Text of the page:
Seeing patients for the first time can be a nerve-wracking experience for medical students. So, a new UCF College of Medicine training program geared toward giving third- and fourth-year students additional practice time on “dummy” patients is providing them with the skills to tackle challenging procedures.
The students practice on patient “manikins” – or jointed models of the human body – that can mimic symptoms, bleed, and even speak.
The program, titled “Procedures & Skills Practice Sessions” or “PSPS,” began in response to students requesting more clinical experiences before treating real patients during their rotations in area hospitals and clinics. It offers five procedures: venipuncture, IV placement, lumbar puncture, central line placement, and intubation.
In the lab, instructors can control the heart rates, oxygen levels, blood levels and breathing as well as simulate real-life medical emergencies on three different manikins – adult male and female patients as well as a child.
“I found the clinical skills session very helpful,” third-year medical student Tuleagh Innes-Gawn said. “It was very useful to get to learn practical skills on a manikin before performing them on a real patient.”
Dr. Christopher Gallagher, professor of anesthesiology, said the complexity of the patient cases changes based on the education level of the student, and he helps students work through each case to prepare them for the real thing.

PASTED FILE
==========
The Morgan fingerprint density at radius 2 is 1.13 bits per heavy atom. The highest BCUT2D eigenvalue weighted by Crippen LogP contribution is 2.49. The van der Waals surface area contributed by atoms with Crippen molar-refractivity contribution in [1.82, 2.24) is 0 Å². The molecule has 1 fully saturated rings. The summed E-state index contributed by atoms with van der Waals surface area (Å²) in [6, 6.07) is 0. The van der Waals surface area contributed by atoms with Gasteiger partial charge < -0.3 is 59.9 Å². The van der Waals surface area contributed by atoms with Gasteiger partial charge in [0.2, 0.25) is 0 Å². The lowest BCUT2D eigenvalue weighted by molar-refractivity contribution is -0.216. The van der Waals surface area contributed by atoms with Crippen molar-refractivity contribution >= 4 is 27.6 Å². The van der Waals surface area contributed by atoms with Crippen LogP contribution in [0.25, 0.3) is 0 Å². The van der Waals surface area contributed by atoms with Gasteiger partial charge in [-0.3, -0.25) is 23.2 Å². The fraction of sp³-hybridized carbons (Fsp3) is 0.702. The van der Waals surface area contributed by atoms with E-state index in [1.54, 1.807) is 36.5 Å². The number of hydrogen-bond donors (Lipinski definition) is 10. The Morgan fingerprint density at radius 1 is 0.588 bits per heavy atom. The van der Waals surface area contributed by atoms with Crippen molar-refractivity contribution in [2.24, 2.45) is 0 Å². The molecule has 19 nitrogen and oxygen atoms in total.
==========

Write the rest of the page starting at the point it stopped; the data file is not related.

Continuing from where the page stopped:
“If you make a mistake … it’s not going to hurt them,” he said. “We can take a timeout and figure it out.”
Dr. Analia Castiglioni, assistant dean and medical director of clinical skills at the College of Medicine, said that it’s always important to give students as much exposure to medical procedures as possible while they’re in the safety of the simulation lab.
“It gives motivated students, or those interested in procedure-based specialties, a chance to review the equipment and steps involved in different advanced medical procedures,” she said.
The program is part of our 7,500-square-foot Clinical Skills and Simulation Center, which provides clinical settings for students to gain hands-on experience to learn and practice essential skills.
Students can train on a virtual simulation patient, who is programmed to represent particular conditions, or the manikins that help them distinguish particular heart, lung and bowel sounds – all important clues in a diagnosis. Rounding out the experience are more than 100 standardized patients – actors trained to provide a specific medical history so that students can reinforce their exam and communication skills.
The center serves an average of 300 medical students on a weekly basis throughout the academic year and also serves other medical institutions by training residents, nurses and physicians.
Thanks to advances in technology and medical education, the Clinical Skills and Simulation Center gives our future doctors more opportunities to practice their clinical skills in a safe environment before they ever reach the hospital wards or clinics. That’s good for learners and their future patients.